Morkanaut with KFF and riggers is more points than a Wraithknight with two wraith cannons. Yay points!
Culture of RestrictionBefore you start a game of 40k, you probably have a whole pile of other implicit agreements. My local gaming group assumes all games will be made with Battleforged armies, consisting of 1850 points, with no more than 3 detachments, Forgeworld is totally allowed, as are most, but not all super-heavy vehicles, the base of ruins count as part of the ruins, and the list goes on and on, unless people agree otherwise. If you've been playing 40k long enough, you've probably encountered veteran players who are new to your group, and they have different customs and unspoken rules. In this case they'll show up, have to change a little bit about how/what they play, and the next time they come, they'll probably be prepared to play by those local customs. Those things don't make either of your ways better or worse, just different, but in either case, there are going to be plenty of changes to just the "real" rules of the game.
Now, with Age of Sigmar, we have what is essentially an entirely new game. There are no long-standing traditions, or local rules built upon years of game play and evolution, and the game doesn't use points as a limiting factor for army composition. So because of that, we shouldn't play it, right? Or maybe we should take the army that we think can abuse the lack of a point system the most, that'll be good. Since it is such a new game, it will take time for manners to develop, but you can be absolutely certain that gaming groups will self-regulate on what is considered acceptable practice in the game, just like they do with other systems.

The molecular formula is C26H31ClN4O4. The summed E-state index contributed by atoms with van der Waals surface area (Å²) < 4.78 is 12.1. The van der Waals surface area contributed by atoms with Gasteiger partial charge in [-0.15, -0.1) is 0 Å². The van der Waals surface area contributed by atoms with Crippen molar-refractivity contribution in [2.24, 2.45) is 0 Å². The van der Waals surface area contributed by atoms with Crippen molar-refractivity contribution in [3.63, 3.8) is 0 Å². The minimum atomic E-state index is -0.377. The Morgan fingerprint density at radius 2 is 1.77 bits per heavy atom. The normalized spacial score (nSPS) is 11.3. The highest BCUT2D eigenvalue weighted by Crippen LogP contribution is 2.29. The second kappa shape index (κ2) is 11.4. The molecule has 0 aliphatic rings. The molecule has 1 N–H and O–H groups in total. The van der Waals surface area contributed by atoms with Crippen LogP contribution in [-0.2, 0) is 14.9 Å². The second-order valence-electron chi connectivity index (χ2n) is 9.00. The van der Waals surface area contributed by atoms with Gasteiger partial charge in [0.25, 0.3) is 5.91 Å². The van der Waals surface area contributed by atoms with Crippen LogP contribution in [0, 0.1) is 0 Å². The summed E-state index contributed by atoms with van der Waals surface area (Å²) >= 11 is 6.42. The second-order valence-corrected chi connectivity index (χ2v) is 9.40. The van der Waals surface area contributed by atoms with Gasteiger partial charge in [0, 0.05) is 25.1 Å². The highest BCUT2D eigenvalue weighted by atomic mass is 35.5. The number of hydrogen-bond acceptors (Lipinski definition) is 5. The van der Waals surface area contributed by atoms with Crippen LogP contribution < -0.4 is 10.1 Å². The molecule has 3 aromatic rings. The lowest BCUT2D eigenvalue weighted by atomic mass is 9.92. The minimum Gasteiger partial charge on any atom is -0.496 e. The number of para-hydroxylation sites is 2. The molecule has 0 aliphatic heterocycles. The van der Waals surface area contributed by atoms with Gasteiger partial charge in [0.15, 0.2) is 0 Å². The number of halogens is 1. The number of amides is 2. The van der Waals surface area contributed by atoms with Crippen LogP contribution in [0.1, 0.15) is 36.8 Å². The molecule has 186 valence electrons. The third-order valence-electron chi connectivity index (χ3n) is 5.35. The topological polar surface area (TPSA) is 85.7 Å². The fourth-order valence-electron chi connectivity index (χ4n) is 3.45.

Playing it "Real"Back to what I said in the beginning about playing "real" Age of Sigmar. This isn't something people do for any other game, why should they do it for Age of Sigmar? If you've ever gone to an ITC event, you'll notice that there is a 19 page document of FAQs and rules changes, on top of playing 6 custom built scenarios! Does this mean we're not playing 40k? Sure, I give Reece over at Frontline Gaming a hard time whenever they change the rules for their events (boo, Destroyer nerf!), but that doesn't make those tournaments non-40k, it's just the expression of the wishes of the people playing the game.
I'll get down now.
With or without points, it is always up to the players to decide what they think is fair for the game they want to play. People will come up with agreements or systems that they want to use to come up with quick approximations of a balanced enough game, and that's totally fine. This isn't all that new of a concept, it just now means my Cygor is no longer 100 points more than it should be.
PS - iIf you want some good laughs, check out the Rage of Sigmar Facebook group, where I borrowed the masthead from.